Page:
Accelerating MO Rendering

A few weeks ago, the University of Pittsburgh hosted a GPU computing workshop, and John Stone (the lead developer of VMD) presented. He’s written some incredibly fast optimizations for rendering orbitals, including an implementation in OpenCL / CUDA which is close to real-time for C60 on a fast nVidia card.

I talked to him about his code – we can treat the VMD code essentially like BSD license. (They don’t actually tag the code, but as long as we use less than 10% of the codebase, it’s free for unrestricted use.)

I tried out his optimized approximate exp() function for our GTO code. First, I got a ~9% speedup from a public domain exp() I found on the web. I got ~19% speedup from the VMD approx. exp(). I’m now getting ~11 orbitals per second for benzene.fchk. That’s a savings of ~2 seconds, but on something larger that’s a good minute.

I think we can get much larger speedups if we switch to floats for the orbitals. Certainly we don’t need double precision for rendering, which is the main point of John’s talk. If the orbital isosurface is off by ~0.1%, no one will notice.

-Geoff

On Wed, Jul 14, 2010 at 8:49 PM, Geoffrey Hutchison geoff.hutchison@gmail.com wrote:

A few weeks ago, the University of Pittsburgh hosted a GPU computing workshop, and John Stone (the lead developer of VMD) presented. He’s written some incredibly fast optimizations for rendering orbitals, including an implementation in OpenCL / CUDA which is close to real-time for C60 on a fast nVidia card.

I talked to him about his code – we can treat the VMD code essentially like BSD license. (They don’t actually tag the code, but as long as we use less than 10% of the codebase, it’s free for unrestricted use.)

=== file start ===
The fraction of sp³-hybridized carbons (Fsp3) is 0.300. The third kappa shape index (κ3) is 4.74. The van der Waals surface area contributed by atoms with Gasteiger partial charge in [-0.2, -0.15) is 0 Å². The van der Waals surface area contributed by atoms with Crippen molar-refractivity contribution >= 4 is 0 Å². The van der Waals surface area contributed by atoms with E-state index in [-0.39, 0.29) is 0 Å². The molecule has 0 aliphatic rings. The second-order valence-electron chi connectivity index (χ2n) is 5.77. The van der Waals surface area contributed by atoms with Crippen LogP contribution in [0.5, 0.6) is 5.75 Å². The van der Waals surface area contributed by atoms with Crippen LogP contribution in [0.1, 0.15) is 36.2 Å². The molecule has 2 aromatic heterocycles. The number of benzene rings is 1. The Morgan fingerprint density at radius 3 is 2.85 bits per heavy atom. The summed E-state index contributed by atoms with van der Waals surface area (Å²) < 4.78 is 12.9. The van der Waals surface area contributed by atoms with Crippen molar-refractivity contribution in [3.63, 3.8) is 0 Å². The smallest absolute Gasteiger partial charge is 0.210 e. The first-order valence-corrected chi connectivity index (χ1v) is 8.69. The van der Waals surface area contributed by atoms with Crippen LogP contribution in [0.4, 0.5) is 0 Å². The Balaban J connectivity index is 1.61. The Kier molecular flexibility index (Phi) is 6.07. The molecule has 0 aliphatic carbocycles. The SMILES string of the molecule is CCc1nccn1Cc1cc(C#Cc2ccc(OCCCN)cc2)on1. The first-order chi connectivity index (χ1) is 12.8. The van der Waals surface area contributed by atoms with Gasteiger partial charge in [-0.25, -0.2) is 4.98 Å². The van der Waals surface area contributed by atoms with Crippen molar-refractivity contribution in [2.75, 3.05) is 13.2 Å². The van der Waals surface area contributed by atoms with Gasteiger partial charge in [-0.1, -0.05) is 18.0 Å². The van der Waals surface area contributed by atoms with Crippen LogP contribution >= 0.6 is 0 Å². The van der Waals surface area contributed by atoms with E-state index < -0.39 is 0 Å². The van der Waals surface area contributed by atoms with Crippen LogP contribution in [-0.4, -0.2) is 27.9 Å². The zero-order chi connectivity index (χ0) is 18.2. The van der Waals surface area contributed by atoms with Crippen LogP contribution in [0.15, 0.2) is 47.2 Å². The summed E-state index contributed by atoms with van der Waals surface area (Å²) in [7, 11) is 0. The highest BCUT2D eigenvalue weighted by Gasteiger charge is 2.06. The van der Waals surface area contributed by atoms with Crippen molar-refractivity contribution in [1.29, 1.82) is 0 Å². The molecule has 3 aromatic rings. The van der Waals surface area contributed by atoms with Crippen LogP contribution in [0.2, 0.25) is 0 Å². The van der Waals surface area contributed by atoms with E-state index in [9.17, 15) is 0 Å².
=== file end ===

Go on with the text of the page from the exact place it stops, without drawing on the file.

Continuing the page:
I tried out his optimized approximate exp() function for our GTO code. First, I got a ~9% speedup from a public domain exp() I found on the web. I got ~19% speedup from the VMD approx. exp(). I’m now getting ~11 orbitals per second for benzene.fchk. That’s a savings of ~2 seconds, but on something larger that’s a good minute.

I think we can get much larger speedups if we switch to floats for the orbitals. Certainly we don’t need double precision for rendering, which is the main point of John’s talk. If the orbital isosurface is off by ~0.1%, no one will notice.

Yes, I did some experimenting with OpenCL before my desktop broke and
remember float vs double performance to make a significant difference.
The cheaper graphics cards still on the market also don’t support
double precision.

OpenCL would be optional I guess? There are some other areas that
might benefit from using OpenCL. The vdw cube could be done in OpenCL.